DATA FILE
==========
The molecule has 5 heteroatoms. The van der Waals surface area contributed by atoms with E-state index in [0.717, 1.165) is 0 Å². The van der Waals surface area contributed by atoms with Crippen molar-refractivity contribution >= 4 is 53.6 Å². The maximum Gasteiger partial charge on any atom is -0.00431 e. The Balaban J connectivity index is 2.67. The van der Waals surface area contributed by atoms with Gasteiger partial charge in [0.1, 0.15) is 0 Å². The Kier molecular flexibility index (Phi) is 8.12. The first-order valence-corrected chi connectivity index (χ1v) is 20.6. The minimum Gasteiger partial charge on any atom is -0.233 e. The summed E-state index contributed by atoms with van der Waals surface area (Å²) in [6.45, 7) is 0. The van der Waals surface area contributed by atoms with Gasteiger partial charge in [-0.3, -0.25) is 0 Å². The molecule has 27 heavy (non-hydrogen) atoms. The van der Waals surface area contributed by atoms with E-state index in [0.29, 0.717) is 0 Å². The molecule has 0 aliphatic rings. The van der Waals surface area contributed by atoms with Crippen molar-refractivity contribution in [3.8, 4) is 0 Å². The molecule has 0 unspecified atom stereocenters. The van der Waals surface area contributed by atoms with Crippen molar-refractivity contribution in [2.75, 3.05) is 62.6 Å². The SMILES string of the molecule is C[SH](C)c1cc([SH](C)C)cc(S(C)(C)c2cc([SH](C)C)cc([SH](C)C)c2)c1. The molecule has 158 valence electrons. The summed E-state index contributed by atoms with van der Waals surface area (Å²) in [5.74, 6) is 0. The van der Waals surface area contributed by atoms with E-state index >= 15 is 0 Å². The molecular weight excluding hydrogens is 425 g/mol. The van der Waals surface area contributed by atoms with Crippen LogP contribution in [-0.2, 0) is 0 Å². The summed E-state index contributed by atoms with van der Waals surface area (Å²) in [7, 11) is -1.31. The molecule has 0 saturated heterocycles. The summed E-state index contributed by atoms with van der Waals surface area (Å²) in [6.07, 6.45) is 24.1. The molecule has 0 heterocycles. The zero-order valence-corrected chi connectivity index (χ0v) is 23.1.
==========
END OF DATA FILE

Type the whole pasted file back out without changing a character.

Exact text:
The molecule has 5 heteroatoms. The van der Waals surface area contributed by atoms with E-state index in [0.717, 1.165) is 0 Å². The van der Waals surface area contributed by atoms with Crippen molar-refractivity contribution >= 4 is 53.6 Å². The maximum Gasteiger partial charge on any atom is -0.00431 e. The Balaban J connectivity index is 2.67. The van der Waals surface area contributed by atoms with Gasteiger partial charge in [0.1, 0.15) is 0 Å². The Kier molecular flexibility index (Phi) is 8.12. The first-order valence-corrected chi connectivity index (χ1v) is 20.6. The minimum Gasteiger partial charge on any atom is -0.233 e. The summed E-state index contributed by atoms with van der Waals surface area (Å²) in [6.45, 7) is 0. The van der Waals surface area contributed by atoms with Gasteiger partial charge in [-0.3, -0.25) is 0 Å². The molecule has 27 heavy (non-hydrogen) atoms. The van der Waals surface area contributed by atoms with E-state index in [0.29, 0.717) is 0 Å². The molecule has 0 aliphatic rings. The van der Waals surface area contributed by atoms with Crippen molar-refractivity contribution in [3.8, 4) is 0 Å². The molecule has 0 unspecified atom stereocenters. The van der Waals surface area contributed by atoms with Crippen molar-refractivity contribution in [2.75, 3.05) is 62.6 Å². The SMILES string of the molecule is C[SH](C)c1cc([SH](C)C)cc(S(C)(C)c2cc([SH](C)C)cc([SH](C)C)c2)c1. The molecule has 158 valence electrons. The summed E-state index contributed by atoms with van der Waals surface area (Å²) in [5.74, 6) is 0. The van der Waals surface area contributed by atoms with E-state index >= 15 is 0 Å². The molecular weight excluding hydrogens is 425 g/mol. The van der Waals surface area contributed by atoms with Crippen LogP contribution in [-0.2, 0) is 0 Å². The summed E-state index contributed by atoms with van der Waals surface area (Å²) in [7, 11) is -1.31. The molecule has 0 saturated heterocycles. The summed E-state index contributed by atoms with van der Waals surface area (Å²) in [6.07, 6.45) is 24.1. The molecule has 0 heterocycles. The zero-order valence-corrected chi connectivity index (χ0v) is 23.1.